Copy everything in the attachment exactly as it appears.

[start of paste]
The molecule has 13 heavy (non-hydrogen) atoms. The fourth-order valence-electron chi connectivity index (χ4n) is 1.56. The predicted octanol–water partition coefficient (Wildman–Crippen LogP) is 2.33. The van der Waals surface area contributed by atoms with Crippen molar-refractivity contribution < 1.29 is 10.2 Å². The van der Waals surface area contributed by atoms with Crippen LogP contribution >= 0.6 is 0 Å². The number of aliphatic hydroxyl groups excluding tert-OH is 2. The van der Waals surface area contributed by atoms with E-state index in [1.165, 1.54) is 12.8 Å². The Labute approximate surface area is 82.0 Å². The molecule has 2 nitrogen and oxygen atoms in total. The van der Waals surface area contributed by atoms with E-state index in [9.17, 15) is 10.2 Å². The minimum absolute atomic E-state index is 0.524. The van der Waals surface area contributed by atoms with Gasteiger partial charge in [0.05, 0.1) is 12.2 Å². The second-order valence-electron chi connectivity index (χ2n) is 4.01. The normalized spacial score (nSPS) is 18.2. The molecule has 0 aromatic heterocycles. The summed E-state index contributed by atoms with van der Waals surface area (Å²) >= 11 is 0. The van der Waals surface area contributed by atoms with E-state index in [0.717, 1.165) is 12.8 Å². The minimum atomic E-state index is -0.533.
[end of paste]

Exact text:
The molecule has 13 heavy (non-hydrogen) atoms. The fourth-order valence-electron chi connectivity index (χ4n) is 1.56. The predicted octanol–water partition coefficient (Wildman–Crippen LogP) is 2.33. The van der Waals surface area contributed by atoms with Crippen molar-refractivity contribution < 1.29 is 10.2 Å². The van der Waals surface area contributed by atoms with Crippen LogP contribution >= 0.6 is 0 Å². The number of aliphatic hydroxyl groups excluding tert-OH is 2. The van der Waals surface area contributed by atoms with E-state index in [1.165, 1.54) is 12.8 Å². The Labute approximate surface area is 82.0 Å². The molecule has 2 nitrogen and oxygen atoms in total. The van der Waals surface area contributed by atoms with E-state index in [9.17, 15) is 10.2 Å². The minimum absolute atomic E-state index is 0.524. The van der Waals surface area contributed by atoms with Gasteiger partial charge in [0.05, 0.1) is 12.2 Å². The second-order valence-electron chi connectivity index (χ2n) is 4.01. The normalized spacial score (nSPS) is 18.2. The molecule has 0 aromatic heterocycles. The summed E-state index contributed by atoms with van der Waals surface area (Å²) >= 11 is 0. The van der Waals surface area contributed by atoms with E-state index in [0.717, 1.165) is 12.8 Å². The minimum atomic E-state index is -0.533.